This next section of your Business Case Analysis is used to help your prospect realize there is a cost to status quo and decision delay. Notice we include not only the three-year cost but break it down to a daily cost. We also include the investment per day to simply ask this question: "Would you spend $12,626 per day to get $19,506 in return?" The difference between these two figures is the cost per day of status quo. If you multiply that daily cost of status quo by the number of days a decision is going to take, (14 in this case) then you now have the cost of delay. Your Business Case Analysis should include these figures to help reduce the number of no decisions by your financial services prospect.

Cash Flow Analysis is a critical part of your success. This table and chart can be used to discuss the investment impact over a three-year period. I believe it is important to show cumulative return on the graph so your prospect can see the impact year by year and the expected return as it occurs. The yellow line is the most accurate depiction of their breakeven point.

In each of our Business Case Analyses we include a graphical breakdown by category. The seven categories defined on the first page are now shown graphically in three-year charts. Each chart displays a line for status quo over a three-year period, and the estimated value your products and services can deliver over the same period. The final chart captures consolidated costs and compares them over a three-year period too.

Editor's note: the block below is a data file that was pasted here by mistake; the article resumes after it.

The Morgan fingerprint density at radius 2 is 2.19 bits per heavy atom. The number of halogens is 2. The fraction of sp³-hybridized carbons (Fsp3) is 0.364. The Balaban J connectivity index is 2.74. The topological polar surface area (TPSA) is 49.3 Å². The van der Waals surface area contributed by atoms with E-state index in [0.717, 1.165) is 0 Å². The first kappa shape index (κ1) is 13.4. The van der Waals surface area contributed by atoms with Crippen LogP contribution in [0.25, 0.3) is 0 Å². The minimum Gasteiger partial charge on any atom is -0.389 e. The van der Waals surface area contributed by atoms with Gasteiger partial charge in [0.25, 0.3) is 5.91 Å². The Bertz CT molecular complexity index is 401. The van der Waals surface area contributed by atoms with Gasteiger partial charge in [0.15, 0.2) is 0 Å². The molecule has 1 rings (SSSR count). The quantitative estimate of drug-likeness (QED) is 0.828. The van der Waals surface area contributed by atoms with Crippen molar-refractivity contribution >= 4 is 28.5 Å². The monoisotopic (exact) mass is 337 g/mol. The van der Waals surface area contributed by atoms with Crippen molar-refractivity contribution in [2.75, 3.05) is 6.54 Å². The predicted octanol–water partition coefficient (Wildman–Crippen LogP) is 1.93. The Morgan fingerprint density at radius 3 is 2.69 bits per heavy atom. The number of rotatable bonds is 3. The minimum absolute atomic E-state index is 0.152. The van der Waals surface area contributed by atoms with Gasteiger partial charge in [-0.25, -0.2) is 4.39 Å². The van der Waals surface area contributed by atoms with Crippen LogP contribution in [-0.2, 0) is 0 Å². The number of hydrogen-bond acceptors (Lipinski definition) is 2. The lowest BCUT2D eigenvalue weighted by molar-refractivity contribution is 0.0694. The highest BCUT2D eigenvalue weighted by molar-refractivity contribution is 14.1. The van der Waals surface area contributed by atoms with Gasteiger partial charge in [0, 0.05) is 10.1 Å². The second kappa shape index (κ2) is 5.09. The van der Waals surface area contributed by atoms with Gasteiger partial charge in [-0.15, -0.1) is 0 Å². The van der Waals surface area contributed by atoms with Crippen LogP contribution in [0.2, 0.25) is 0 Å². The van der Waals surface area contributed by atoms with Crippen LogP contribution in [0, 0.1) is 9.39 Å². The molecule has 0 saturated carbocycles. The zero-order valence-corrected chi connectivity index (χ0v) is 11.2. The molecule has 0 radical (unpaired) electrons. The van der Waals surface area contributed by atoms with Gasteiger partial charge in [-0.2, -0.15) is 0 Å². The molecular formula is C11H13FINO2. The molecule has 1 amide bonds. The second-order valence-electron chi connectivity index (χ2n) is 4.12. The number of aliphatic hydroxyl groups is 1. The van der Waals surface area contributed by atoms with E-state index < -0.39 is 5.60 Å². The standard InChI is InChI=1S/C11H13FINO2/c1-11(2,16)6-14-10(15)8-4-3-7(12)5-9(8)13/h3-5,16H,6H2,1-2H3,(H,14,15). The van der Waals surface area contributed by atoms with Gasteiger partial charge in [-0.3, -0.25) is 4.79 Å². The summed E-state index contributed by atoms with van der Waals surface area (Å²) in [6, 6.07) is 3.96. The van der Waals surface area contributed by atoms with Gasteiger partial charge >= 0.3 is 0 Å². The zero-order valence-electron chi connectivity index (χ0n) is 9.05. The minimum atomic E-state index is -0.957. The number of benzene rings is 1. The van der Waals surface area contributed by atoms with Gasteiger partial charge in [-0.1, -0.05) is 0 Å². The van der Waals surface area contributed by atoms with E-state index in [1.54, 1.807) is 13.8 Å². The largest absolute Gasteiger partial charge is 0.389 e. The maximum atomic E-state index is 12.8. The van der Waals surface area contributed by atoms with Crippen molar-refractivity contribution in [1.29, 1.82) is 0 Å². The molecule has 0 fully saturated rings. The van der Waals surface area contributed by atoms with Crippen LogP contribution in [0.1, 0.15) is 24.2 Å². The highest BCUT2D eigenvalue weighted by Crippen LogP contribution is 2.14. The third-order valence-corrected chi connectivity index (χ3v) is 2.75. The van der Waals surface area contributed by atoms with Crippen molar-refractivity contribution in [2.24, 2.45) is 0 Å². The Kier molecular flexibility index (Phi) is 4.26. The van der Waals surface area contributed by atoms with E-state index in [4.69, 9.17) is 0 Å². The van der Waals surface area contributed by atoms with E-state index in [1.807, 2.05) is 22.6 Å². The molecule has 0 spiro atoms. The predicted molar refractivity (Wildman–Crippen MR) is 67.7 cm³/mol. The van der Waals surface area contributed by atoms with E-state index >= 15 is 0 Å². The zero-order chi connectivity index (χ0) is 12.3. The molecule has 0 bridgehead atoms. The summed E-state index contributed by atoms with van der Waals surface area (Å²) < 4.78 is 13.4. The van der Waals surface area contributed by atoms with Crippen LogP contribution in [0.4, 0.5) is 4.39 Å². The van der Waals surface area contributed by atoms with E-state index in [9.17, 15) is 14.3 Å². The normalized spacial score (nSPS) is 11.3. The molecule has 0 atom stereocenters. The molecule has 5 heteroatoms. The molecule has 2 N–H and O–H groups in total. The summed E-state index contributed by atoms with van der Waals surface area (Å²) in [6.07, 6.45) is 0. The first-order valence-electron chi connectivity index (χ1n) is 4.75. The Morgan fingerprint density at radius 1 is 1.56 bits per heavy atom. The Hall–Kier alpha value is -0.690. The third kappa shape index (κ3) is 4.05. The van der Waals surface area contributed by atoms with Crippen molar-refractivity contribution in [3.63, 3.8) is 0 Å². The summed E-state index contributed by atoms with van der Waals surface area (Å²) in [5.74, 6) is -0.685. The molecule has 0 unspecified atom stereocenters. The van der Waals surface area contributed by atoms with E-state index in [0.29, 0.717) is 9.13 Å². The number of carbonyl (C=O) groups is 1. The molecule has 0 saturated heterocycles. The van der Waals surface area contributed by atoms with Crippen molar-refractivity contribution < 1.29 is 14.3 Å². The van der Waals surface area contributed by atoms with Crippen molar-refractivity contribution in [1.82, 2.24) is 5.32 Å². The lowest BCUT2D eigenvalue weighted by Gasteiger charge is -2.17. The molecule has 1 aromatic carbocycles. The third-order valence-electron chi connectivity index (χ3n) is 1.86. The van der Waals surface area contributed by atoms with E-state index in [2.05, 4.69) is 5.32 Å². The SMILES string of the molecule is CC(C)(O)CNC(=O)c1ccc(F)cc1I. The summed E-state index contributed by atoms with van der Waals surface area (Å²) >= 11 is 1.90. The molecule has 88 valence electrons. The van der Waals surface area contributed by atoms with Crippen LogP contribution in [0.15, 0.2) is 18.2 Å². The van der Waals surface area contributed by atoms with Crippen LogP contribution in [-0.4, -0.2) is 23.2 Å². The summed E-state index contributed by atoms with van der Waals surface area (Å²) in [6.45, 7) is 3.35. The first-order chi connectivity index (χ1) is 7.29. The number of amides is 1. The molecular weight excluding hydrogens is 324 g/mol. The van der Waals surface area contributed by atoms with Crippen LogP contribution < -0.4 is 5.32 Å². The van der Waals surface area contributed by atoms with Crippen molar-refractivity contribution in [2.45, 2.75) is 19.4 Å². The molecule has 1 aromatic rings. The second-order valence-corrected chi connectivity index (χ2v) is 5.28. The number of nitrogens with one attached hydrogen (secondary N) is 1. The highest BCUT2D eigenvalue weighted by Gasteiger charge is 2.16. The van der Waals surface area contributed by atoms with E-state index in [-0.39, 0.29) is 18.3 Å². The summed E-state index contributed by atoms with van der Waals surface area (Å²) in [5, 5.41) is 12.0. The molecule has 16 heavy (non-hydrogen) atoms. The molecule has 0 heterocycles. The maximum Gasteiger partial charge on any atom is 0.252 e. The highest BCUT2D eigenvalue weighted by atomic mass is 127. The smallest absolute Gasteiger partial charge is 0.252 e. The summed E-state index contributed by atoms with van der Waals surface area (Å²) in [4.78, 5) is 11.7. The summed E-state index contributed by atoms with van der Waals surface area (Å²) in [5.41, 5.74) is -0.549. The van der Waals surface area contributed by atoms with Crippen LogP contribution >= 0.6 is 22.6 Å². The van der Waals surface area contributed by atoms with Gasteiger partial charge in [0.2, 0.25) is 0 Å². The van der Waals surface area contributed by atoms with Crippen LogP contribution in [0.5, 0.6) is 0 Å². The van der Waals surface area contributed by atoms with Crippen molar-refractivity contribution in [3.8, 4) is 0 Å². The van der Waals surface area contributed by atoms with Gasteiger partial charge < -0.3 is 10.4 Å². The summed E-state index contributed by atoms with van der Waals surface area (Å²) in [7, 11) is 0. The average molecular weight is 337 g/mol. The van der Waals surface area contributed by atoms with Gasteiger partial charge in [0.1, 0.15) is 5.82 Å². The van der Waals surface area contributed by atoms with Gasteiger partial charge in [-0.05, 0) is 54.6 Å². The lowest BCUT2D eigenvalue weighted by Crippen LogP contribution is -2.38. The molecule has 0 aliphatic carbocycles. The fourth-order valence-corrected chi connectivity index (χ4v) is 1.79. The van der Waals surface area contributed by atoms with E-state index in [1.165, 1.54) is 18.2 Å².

This Decision Impact document is a piece of the Business Case Analysis we often see missing. We include a copy of the Stakeholder Analysis for each executive, group, and influencer in a sale. Financial services companies make decisions like most major corporations…by committee. It is crucial to your success that you are able to identify individuals and groups, their issues, pains and goals, and create a textual response to how you are going to deliver value. The Decision Impact document will help you create the necessary output to include in your Business Case Analysis.

The final piece of your Business Case Analysis should include a Total Cost of Ownership (TCO) model like the one above. We break the TCO into three primary areas: Acquisition Cost, Deployment Cost, and Lifecycle Management. Each category includes customized detail lines that can capture and assess the on-going, three-year cost of status quo or even versus a competitor. TCO will enhance your value as a vendor, and give your proposals credibility where other vendors will have difficulty.